Economy and Education & Workforce Development

VIEWPOINT: 40 years after Civil Rights, opportunity calls

September 26, 2005

As the Civil Rights Act turns a middleage 40 this year, it's time to celebrate accomplishments and consider the future.

From a business and higher education perspective, we've witnessed a major turnaround. Many companies and institutions seek out minority businesses and students now. Those that are well-prepared can use the opportunity to succeed and make a big difference for our state and nation. Altruism and fairness may lie beneath some of the change, but it also just makes good economic sense. It's in everyone's best interest for all Americans to make sure everyone can contribute in our society.

Why? Someone, frankly, has to do the work and buy the goods, as well as support the social infrastructure. We all know the good jobs in a knowledge-based economy require advanced education. Education leads to an improvement in opportunity for everyone, and that fuels the marketplace. Together, high-tech jobs and buying power spur productivity and a better life for everyone.

Who will be the workers of tomorrow?

If you think the past 40 years have brought a lot of change, look ahead to the next 40. The U.S. Census Bureau tells us that in 40 more years, an amazing 46 percent of us will be "minorities." Already, minorities make up the majority of residents in four states: Texas, California, Hawaii and New Mexico. Hispanics are the largest group in three of those states. Asian-Americans make up the largest group in Hawaii. Closing in on the leaders are five other states: Maryland, Mississippi, Georgia, New York and Arizona, where 40 percent of the residents are from minority groups.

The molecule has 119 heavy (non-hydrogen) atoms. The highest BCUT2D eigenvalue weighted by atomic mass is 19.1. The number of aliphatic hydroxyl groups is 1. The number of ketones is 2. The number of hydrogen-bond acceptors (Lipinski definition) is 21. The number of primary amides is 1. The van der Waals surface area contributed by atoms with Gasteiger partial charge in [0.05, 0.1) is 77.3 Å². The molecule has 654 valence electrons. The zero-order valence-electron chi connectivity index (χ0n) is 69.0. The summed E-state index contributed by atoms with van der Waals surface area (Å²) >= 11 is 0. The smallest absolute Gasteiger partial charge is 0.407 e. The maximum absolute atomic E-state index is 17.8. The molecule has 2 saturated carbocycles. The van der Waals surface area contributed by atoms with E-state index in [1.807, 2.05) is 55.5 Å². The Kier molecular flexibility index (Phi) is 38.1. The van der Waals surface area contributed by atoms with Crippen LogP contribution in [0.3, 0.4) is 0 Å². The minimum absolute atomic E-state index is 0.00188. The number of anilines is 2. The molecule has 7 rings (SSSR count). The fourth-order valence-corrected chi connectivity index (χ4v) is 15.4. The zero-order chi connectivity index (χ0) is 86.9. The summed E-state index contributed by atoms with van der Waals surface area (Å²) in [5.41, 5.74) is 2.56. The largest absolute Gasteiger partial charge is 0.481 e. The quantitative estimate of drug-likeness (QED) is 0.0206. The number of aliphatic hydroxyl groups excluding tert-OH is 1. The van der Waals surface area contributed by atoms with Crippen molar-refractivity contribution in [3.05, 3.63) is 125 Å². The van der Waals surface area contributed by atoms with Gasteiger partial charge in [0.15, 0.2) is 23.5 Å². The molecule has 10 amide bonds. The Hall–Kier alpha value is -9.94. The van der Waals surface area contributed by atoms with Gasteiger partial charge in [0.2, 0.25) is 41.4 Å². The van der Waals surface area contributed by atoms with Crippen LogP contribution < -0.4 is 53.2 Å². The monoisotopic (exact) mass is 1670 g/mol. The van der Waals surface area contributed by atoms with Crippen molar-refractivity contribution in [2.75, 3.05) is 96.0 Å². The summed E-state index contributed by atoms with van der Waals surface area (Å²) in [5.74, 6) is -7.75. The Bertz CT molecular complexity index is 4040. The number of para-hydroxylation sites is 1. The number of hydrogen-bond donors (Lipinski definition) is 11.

It doesn't take much to figure out that our nation and state will be better off if all those people become well-educated and financially successful, allowing them to contribute to the tax base and help support community initiatives.

We cannot afford to ignore these markets and this brainpower. Predictions are that minorities will represent at least 44 percent of the increase in purchasing power in the next four decades. If we empower them, it could reach 77 percent.

Higher education is one door to empowerment. Business opportunity is another. I'm not talking set-asides or handouts. In this case, information is the key. We need an informed free marketplace-with business leaders understanding that they need to be proactive in helping minority companies compete. The owners of minority companies also have a responsibility to seek out the information and open themselves up to new relationships.

Minority businesses must inform themselves about how to bid and compete. Universities in Indiana are trying to help. The telecommunication and automotive industries serve as excellent models for supplier diversity. A simple search of the Web turns up name brands like Motorola, AT&T, Marriott, UPS and American Express.

Why is UPS committed to supplier diversity? Here's what the company has to say on its Web site: "Simply put, because everybody wins. UPS broadens its access to the best suppliers around ... while quality suppliers get new opportunities to grow their business."

Many companies, such as Marriott, have taken it another step. They require national vendors to work with minorityand women-owned businesses as well.

Intel calls it a core value.

They all understand: Business diversity is in everyone's best interest.

We've made substantial progress in the past 40 years. I'm looking forward to the next 40.



Moore is Purdue University's manager of supplier diversity development and the former business advocacy manager for the Greater Indianapolis Chamber of Commerce.
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